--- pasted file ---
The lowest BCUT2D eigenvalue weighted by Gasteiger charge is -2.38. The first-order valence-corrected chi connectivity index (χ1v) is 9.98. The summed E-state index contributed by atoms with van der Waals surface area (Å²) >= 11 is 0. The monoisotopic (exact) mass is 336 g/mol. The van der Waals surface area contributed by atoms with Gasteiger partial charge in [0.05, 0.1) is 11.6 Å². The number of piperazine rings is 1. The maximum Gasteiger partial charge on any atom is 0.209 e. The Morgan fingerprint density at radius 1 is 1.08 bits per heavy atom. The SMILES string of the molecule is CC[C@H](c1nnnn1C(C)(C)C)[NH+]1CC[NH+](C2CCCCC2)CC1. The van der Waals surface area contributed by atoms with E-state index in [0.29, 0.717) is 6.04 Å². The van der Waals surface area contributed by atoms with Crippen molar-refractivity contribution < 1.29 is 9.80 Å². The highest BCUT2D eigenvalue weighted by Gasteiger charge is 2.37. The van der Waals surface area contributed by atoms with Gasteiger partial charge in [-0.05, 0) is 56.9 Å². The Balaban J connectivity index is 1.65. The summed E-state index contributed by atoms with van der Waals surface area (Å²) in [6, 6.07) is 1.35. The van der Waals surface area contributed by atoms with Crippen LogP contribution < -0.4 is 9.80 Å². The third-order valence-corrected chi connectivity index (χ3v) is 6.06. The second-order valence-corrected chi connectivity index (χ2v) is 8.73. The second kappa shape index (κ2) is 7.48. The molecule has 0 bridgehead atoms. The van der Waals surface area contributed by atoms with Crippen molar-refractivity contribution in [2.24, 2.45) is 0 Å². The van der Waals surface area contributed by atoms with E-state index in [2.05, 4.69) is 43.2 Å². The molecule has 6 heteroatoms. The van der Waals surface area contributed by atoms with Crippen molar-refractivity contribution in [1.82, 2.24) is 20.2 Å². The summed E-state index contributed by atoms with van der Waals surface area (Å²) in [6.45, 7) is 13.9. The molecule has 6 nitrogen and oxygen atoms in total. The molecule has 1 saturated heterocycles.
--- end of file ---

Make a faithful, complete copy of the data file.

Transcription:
The lowest BCUT2D eigenvalue weighted by Gasteiger charge is -2.38. The first-order valence-corrected chi connectivity index (χ1v) is 9.98. The summed E-state index contributed by atoms with van der Waals surface area (Å²) >= 11 is 0. The monoisotopic (exact) mass is 336 g/mol. The van der Waals surface area contributed by atoms with Gasteiger partial charge in [0.05, 0.1) is 11.6 Å². The number of piperazine rings is 1. The maximum Gasteiger partial charge on any atom is 0.209 e. The Morgan fingerprint density at radius 1 is 1.08 bits per heavy atom. The SMILES string of the molecule is CC[C@H](c1nnnn1C(C)(C)C)[NH+]1CC[NH+](C2CCCCC2)CC1. The van der Waals surface area contributed by atoms with E-state index in [0.29, 0.717) is 6.04 Å². The van der Waals surface area contributed by atoms with Crippen molar-refractivity contribution < 1.29 is 9.80 Å². The highest BCUT2D eigenvalue weighted by Gasteiger charge is 2.37. The van der Waals surface area contributed by atoms with Gasteiger partial charge in [-0.05, 0) is 56.9 Å². The Balaban J connectivity index is 1.65. The summed E-state index contributed by atoms with van der Waals surface area (Å²) in [6, 6.07) is 1.35. The van der Waals surface area contributed by atoms with Crippen LogP contribution < -0.4 is 9.80 Å². The third-order valence-corrected chi connectivity index (χ3v) is 6.06. The second-order valence-corrected chi connectivity index (χ2v) is 8.73. The second kappa shape index (κ2) is 7.48. The molecule has 0 bridgehead atoms. The van der Waals surface area contributed by atoms with Crippen molar-refractivity contribution in [2.24, 2.45) is 0 Å². The van der Waals surface area contributed by atoms with E-state index in [2.05, 4.69) is 43.2 Å². The molecule has 6 heteroatoms. The van der Waals surface area contributed by atoms with Crippen molar-refractivity contribution in [1.82, 2.24) is 20.2 Å². The summed E-state index contributed by atoms with van der Waals surface area (Å²) in [6.45, 7) is 13.9. The molecule has 6 nitrogen and oxygen atoms in total. The molecule has 1 saturated heterocycles.